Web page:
Originally posted: December 2012
As part of the 92nd Annual National Council for Social Studies Conference, “Windows to the World,” held in Seattle, November 16-18, Nadine Fabbi, Canadian Studies Center, offered a presentation on the effective involvement of the Inuit in domestic and international affairs and how that involvement is altering how we understanding international relations. The presentation covered some of the recent activities of the Inuit Circumpolar Council representing the Inuit in Russia, Greenland, Canada and the United States, and the Inuit Tapiriit Kanatami, the Inuit association in Canada.
The presentation had ten participants each with a strong interest in international affairs. The participants gained an understanding of how global interdependence is shaping political institutions in the Arctic. The Arctic is an ideal lens via which to understand the broader issues of indigenous involvement in international affairs, social justice and environmental sustainability.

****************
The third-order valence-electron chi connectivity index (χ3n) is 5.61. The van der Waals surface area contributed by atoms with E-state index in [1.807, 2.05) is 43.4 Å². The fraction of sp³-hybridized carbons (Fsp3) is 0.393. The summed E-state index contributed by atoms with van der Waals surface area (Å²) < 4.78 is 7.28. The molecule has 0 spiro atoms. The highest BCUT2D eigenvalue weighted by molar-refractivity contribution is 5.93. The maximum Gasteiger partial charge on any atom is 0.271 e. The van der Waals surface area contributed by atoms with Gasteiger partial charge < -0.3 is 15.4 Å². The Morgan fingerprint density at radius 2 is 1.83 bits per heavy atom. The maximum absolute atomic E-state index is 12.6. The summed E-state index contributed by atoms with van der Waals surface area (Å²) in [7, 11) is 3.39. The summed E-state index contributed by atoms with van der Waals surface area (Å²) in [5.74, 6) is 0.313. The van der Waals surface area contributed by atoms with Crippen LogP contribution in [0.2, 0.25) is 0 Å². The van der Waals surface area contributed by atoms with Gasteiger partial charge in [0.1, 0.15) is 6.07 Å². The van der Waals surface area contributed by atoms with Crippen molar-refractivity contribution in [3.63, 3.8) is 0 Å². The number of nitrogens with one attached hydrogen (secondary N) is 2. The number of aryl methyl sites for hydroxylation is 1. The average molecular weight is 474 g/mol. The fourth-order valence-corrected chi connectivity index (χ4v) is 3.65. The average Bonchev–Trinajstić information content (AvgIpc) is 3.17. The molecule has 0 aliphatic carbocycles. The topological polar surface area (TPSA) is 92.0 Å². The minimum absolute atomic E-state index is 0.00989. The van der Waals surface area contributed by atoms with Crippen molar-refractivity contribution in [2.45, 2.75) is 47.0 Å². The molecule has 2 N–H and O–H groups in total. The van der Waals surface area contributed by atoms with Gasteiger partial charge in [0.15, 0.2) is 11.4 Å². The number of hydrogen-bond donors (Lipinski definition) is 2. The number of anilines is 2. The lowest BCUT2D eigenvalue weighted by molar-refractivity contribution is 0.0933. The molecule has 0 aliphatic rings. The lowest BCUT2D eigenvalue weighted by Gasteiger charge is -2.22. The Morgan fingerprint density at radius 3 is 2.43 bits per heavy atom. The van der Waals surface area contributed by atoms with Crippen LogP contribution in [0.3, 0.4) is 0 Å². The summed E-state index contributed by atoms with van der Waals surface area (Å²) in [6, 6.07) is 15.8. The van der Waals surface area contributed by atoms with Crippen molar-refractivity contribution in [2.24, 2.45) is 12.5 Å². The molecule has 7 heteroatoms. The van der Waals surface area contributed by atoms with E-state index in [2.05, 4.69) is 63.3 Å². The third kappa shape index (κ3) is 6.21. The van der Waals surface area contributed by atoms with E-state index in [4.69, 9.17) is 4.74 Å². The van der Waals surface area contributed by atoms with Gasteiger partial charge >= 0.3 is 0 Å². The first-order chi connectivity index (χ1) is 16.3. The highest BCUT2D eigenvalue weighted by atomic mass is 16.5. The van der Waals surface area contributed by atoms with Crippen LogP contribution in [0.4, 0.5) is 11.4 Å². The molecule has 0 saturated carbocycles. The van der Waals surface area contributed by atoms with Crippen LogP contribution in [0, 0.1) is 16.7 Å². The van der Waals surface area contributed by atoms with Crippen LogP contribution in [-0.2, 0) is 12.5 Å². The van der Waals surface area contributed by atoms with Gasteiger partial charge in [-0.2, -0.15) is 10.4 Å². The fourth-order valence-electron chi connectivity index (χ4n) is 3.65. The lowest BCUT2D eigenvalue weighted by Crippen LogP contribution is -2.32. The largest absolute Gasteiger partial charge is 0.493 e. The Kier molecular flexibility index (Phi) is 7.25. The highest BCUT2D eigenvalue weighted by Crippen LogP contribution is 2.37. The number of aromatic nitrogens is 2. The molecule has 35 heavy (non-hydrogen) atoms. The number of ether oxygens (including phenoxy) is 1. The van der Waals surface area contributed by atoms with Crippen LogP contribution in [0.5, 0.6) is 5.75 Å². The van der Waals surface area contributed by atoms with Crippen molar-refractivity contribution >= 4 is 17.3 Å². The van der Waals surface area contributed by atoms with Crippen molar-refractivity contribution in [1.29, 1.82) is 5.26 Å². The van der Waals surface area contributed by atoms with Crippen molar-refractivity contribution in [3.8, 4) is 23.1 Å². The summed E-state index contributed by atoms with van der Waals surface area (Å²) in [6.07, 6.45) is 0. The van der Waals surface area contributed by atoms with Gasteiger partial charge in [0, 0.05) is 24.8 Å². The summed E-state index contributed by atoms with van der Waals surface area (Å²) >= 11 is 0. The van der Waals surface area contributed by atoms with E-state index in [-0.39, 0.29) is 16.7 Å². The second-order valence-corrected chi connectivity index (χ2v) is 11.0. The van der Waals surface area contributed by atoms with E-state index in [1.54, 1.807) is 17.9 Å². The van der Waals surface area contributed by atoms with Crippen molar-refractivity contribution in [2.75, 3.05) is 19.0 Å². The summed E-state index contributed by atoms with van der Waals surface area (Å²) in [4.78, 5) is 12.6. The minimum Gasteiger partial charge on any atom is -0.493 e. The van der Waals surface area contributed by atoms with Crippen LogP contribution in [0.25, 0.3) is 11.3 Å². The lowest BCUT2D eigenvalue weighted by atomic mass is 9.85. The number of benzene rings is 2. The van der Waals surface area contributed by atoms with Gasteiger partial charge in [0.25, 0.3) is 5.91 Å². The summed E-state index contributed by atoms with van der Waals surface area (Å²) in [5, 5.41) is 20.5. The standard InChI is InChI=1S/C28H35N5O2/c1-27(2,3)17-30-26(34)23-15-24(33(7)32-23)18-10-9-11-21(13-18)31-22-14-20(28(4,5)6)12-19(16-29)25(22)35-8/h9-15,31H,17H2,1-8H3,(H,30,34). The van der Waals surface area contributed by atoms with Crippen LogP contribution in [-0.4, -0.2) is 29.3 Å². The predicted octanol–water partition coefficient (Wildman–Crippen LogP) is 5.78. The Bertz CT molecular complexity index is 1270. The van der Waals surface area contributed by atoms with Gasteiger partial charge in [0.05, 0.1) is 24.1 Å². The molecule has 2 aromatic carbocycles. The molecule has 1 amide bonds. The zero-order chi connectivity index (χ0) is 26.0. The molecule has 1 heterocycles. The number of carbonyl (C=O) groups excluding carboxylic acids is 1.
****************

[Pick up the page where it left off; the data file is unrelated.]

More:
One participant noted that it was critical students understand what is occurring in the Arctic in order that they become more civically engaged particularly understanding the “cooperation among nations and indigenous peoples.”
This event was co-sponsored by the U.S. Department of Education Title VI National Resource Centers on Canada including the Pacific Northwest National Resource Center on Canada (Canadian Studies Center, Henry M. Jackson School of International Studies (JSIS), University of Washington and the Center for Canadian-American Studies, Western Washington University), the Northeast National Resource Centers on Canada (Center for the Study of Canada, State University of New York College at Plattsburgh and the Canadian-American Center, University of Maine); the eight U.S. Department of Education Title VI National Resource Centers in JSIS (including Canadian Studies Center, Center for Global Studies, Center for West European Studies, East Asia Center, Ellison Center for Russian, East European and Central Asian Studies, Middle East Center, South Asia Center, and Southeast Asia Center); and, the East Asia Resource Center, JSIS.